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Minutes of the Interagency Autism Coordinating Committee (IACC) DSM-5 Planning Group Conference Call on June 24, 2013

The DSM-5 Planning Group of the Interagency Autism Coordinating Committee (IACC) Subcommittee for Basic and Translational Research convened a teleconference on Monday, June 24, 2013, from 10:00 a.m. to 11:30 a.m.

In accordance with Public Law 92-463, the meeting was open to the public. Geraldine Dawson, Ph.D., Co-Chair, Subcommittee for Basic and Translational Research, and Chair, DSM-5 Planning Group, chaired the meeting.

Participants:

Geraldine Dawson, Ph.D., Chair, Subcommittee for Basic and Translational Research, Duke University; Susan Daniels, Ph.D., Executive Secretary, IACC, National Institute of Mental Health (NIMH); Laura Carpenter, Ph.D., Medical University of South Carolina; Jan Crandy, Nevada State Autism Treatment Assistance Program; Laura Kavanagh, M.P.P., Health Resources and Services Administration (HRSA); John O'Brien, M.A., Centers for Medicare and Medicaid Services (CMS); Diane Paul, Ph.D., American Speech-Language-Hearing Association (ASHA); Catherine Rice, Ph.D., Centers for Disease Control and Prevention (CDC) (for Coleen Boyle, Ph.D., M.S. Hyg., CDC); Scott Robertson, M.H.C.I., The Autistic Self Advocacy Network (ASAN); John Robison, Self Advocate, Parent, and Author; Susan Swedo, M.D., NIMH; Amy Wetherby, Ph.D., Florida State University Autism Institute; Larry Wexler, Ed.D., U.S. Department of Education (ED)

Welcome and Introductions

The IACC DSM-5 Planning Group held a telephone conference on Monday, June 24, 2013 to discuss the effects of changes to the diagnostic criteria for autism spectrum disorder (ASD) in the Diagnostic and Statistical Manual of Mental Disorders, Fifth Edition (DSM-5)1. IACC Executive Secretary Dr. Susan Daniels opened the call at 10:00 a.m. Planning Group Chair Dr. Geraldine Dawson welcomed the members and listening audience. She said that the purpose of this call was to identify specific actions with regard to how the IACC should address concerns about the changes in the Diagnostic and Statistical Manual of Mental Disorders, Fifth Edition DSM-5. This link exits the Interagency Autism Coordinating Committee Web site Dr. Daniels introduced four members of the Planning Group who are not members of the IACC, but were invited to serve as external consultants to the group because of their expertise on this topic: Laura Carpenter, Ph.D., Diane Paul, Ph.D., Susan Swedo, M.D., and Amy Wetherby, Ph.D. Dr. Carpenter is a clinical psychologist at the Medical University of South Carolina. She is currently working on a population-based epidemiologic study, This link exits the Interagency Autism Coordinating Committee Web site in which researchers are comparing DSM-IV and DSM-5 definitions. Dr. Swedo chaired the DMS-5 Neurodevelopmental Disorders Work Group. This link exits the Interagency Autism Coordinating Committee Web site Dr. Wetherby is the director of the Autism Institute at Florida State University and was a member of the DMS-5 Neurodevelopmental Disorders Work Group. Dr. Diane Paul is the director of Clinical Issues in Speech-Language Pathology at the American Speech-Language-Hearing Association (ASHA This link exits the Interagency Autism Coordinating Committee Web site), which is a national professional association for speech, language, and hearing specialists.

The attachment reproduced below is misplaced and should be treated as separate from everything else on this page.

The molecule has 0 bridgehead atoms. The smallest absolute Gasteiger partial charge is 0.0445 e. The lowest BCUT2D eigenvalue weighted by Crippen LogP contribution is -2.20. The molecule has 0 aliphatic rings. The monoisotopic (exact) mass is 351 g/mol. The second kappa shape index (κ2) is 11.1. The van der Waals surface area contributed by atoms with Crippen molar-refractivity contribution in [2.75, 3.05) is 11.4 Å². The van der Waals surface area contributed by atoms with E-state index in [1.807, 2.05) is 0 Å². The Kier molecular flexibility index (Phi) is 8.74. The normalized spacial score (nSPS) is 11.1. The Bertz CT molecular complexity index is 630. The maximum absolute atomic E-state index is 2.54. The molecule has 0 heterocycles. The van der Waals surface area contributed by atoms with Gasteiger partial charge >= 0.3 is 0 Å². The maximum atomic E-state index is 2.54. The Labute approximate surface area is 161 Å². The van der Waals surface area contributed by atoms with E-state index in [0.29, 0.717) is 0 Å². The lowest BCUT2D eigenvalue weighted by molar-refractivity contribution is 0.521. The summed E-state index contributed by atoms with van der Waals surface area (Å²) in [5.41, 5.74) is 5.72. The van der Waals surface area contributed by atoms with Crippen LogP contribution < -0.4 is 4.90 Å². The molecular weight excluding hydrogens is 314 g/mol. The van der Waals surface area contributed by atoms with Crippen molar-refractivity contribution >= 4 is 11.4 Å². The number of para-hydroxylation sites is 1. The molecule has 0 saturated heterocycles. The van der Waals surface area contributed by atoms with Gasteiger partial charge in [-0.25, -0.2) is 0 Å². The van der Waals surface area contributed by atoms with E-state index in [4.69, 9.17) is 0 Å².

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Discussion of Planning Group Goals

Dr. Dawson suggested that the Planning Group start by discussing the goals that were established during the first call on April 11, 2013. She outlined three sets of goals from that discussion. The first set centered on the potential effects of the changes on research. She said that the second set of goals centered on policy and practice issues. The third set of goals involved training.

Dr. Dawson asked if there were any other broad concerns that the group should consider. Mr. Scott Robertson asked if the addition of social communication disorder (SCD) as a new diagnosis had been included in the discussion of the goals. Dr. Dawson said that there was agreement that it would be important to consider SCD in each of these goals. Mr. Robertson also asked what form possible deliverables would take. In terms of research, Dr. Dawson said that the consensus on the last call was that the Planning Group would draft a list of priority research objectives. With regard to policy and practice, they would draft an IACC statement. Dr. Dawson said that items that were developed by the Planning Group would then go back to the full IACC for review.